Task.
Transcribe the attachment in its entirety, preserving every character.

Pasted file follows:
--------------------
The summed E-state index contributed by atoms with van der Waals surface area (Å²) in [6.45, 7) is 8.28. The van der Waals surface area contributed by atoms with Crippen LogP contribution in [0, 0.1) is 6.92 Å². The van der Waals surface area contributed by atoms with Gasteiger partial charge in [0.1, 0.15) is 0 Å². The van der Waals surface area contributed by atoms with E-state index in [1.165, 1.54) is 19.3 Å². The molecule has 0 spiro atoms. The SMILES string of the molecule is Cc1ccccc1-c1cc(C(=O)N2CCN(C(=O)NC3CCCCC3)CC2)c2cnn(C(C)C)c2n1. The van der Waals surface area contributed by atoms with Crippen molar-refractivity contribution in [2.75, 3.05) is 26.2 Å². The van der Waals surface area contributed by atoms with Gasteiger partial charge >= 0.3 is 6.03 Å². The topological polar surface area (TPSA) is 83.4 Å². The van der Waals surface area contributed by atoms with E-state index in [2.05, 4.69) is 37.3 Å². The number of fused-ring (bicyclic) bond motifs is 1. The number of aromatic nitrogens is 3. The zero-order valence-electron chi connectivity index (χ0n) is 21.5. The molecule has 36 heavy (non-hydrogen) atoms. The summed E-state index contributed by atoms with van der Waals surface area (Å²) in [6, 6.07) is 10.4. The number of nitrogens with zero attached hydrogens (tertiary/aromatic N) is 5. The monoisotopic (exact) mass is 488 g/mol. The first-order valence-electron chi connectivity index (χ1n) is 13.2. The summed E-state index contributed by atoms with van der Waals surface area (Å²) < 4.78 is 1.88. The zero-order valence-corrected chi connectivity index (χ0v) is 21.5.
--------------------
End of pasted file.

The summed E-state index contributed by atoms with van der Waals surface area (Å²) in [6.45, 7) is 8.28. The van der Waals surface area contributed by atoms with Crippen LogP contribution in [0, 0.1) is 6.92 Å². The van der Waals surface area contributed by atoms with Gasteiger partial charge in [0.1, 0.15) is 0 Å². The van der Waals surface area contributed by atoms with E-state index in [1.165, 1.54) is 19.3 Å². The molecule has 0 spiro atoms. The SMILES string of the molecule is Cc1ccccc1-c1cc(C(=O)N2CCN(C(=O)NC3CCCCC3)CC2)c2cnn(C(C)C)c2n1. The van der Waals surface area contributed by atoms with Crippen molar-refractivity contribution in [2.75, 3.05) is 26.2 Å². The van der Waals surface area contributed by atoms with Gasteiger partial charge >= 0.3 is 6.03 Å². The topological polar surface area (TPSA) is 83.4 Å². The van der Waals surface area contributed by atoms with E-state index in [2.05, 4.69) is 37.3 Å². The number of fused-ring (bicyclic) bond motifs is 1. The number of aromatic nitrogens is 3. The zero-order valence-electron chi connectivity index (χ0n) is 21.5. The molecule has 36 heavy (non-hydrogen) atoms. The summed E-state index contributed by atoms with van der Waals surface area (Å²) in [6, 6.07) is 10.4. The number of nitrogens with zero attached hydrogens (tertiary/aromatic N) is 5. The monoisotopic (exact) mass is 488 g/mol. The first-order valence-electron chi connectivity index (χ1n) is 13.2. The summed E-state index contributed by atoms with van der Waals surface area (Å²) < 4.78 is 1.88. The zero-order valence-corrected chi connectivity index (χ0v) is 21.5.